According to Burrows, Limbo attended abolitionist meetings in Gorham, where he was persuaded to exchange slavery for freedom, eventually running away to Fryeburg. There, mysteriously, he is next heard of as a slave again, belonging to one Moses Ames.

Seemingly, he was not well treated by Ames and was "compassionately" rescued by Col. Samuel Osgood, who later transferred him to his son, Lt. James Osgood, who in turn transferred him to his son, the publisher James R. Osgood.

Limbo's tombstone can still be seen in the old cemetery behind Fryeburg Historical Society. Its inscription reads: "Limbo, a native of Africa, lies here. He was, while living, an honest man, the noblest work of God. Died November 1829, age 90." While there is no overt recognition on the tombstone of Limbo's having been a slave and no naming family who owned him, one local history reports that James R. Osgood found a bill of sale for Limbo, dated Oct. 4, 1790, among his grandfather's papers after his death.

Nor was Limbo the only slave in town. We know of at least one other; Abel Cary, who (still according to Burrows) came to Fryeburg from Concord with the family of Ezekiel Walker in 1764 or 1765.

Restless and discontented, Cary finally ran away. He spent 14 days wandering around Moat Mountain, subsisting mainly on berries. When he emerged from the forest, he arrived at Col. McMillan's house in North Conway. There, McMillan's daughter offered him a bowl of blueberries and milk to eat. Sick of berries, he flung the bowl from him in a rage. (What happened to him after that, the book does not reveal.)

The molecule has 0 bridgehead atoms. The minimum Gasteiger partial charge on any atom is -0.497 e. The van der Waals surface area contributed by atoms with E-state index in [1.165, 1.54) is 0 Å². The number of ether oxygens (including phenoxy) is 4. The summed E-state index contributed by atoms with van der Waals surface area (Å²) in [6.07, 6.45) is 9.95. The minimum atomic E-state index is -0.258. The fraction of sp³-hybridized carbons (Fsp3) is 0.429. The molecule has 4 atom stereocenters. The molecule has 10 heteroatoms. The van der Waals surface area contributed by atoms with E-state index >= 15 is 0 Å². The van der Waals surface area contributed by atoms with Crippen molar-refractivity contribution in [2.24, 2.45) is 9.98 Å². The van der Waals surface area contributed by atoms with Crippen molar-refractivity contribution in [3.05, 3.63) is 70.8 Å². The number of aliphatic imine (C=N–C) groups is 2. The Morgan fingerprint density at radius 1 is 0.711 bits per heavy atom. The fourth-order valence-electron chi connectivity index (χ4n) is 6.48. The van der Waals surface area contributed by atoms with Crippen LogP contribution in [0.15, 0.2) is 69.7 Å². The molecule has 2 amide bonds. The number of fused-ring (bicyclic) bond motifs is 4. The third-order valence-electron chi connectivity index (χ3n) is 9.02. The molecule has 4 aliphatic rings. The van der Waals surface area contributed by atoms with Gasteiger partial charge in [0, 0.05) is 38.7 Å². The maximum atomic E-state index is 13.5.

If towns like Conway and Fryeburg contained slave-owning families at a certain period in their history, both at a later date became places of refuge for escaping slaves on that network of secret routes and hiding places known as the "Underground Railroad."

In both towns there are houses with "hidey-holes" said to have been used to shelter fugitive slaves en route to freedom in Canada.

One such house was what is now the Homestead Restaurant in North Conway, which according to former owner Cindy Briggs, concealed a hiding place within its walls until 20th century renovations altered the arrangement.

The old Joshua Heath house in Center Conway formerly harbored a false wall and a secret passage down to the cellar, where refugee slaves were hidden. All that remains today, we have been told, is the large beam that once supported the partition between the homestead's kitchen and its secret room.

A Fryeburg house no longer extant, the Governor Dana House at 92 Main Street (where the post office now stands), is credited in local histories with having had a hidden room beneath the cellar and a granite-lined underground tunnel connecting it to another dwelling across the street (the former Harrison McNeal residence) — whose household also, apparently, engaged in rescuing fugitive slaves.

The Dana house (where, incidentally, Daniel Webster once studied law) was torn down in 1956 — another link with the days of slavery now vanished forever. Perhaps for the best... And yet, though we may dislike remembering them now, those days were part of history, too. Perhaps we can console ourselves a bit by remembering that so was the Underground Railroad.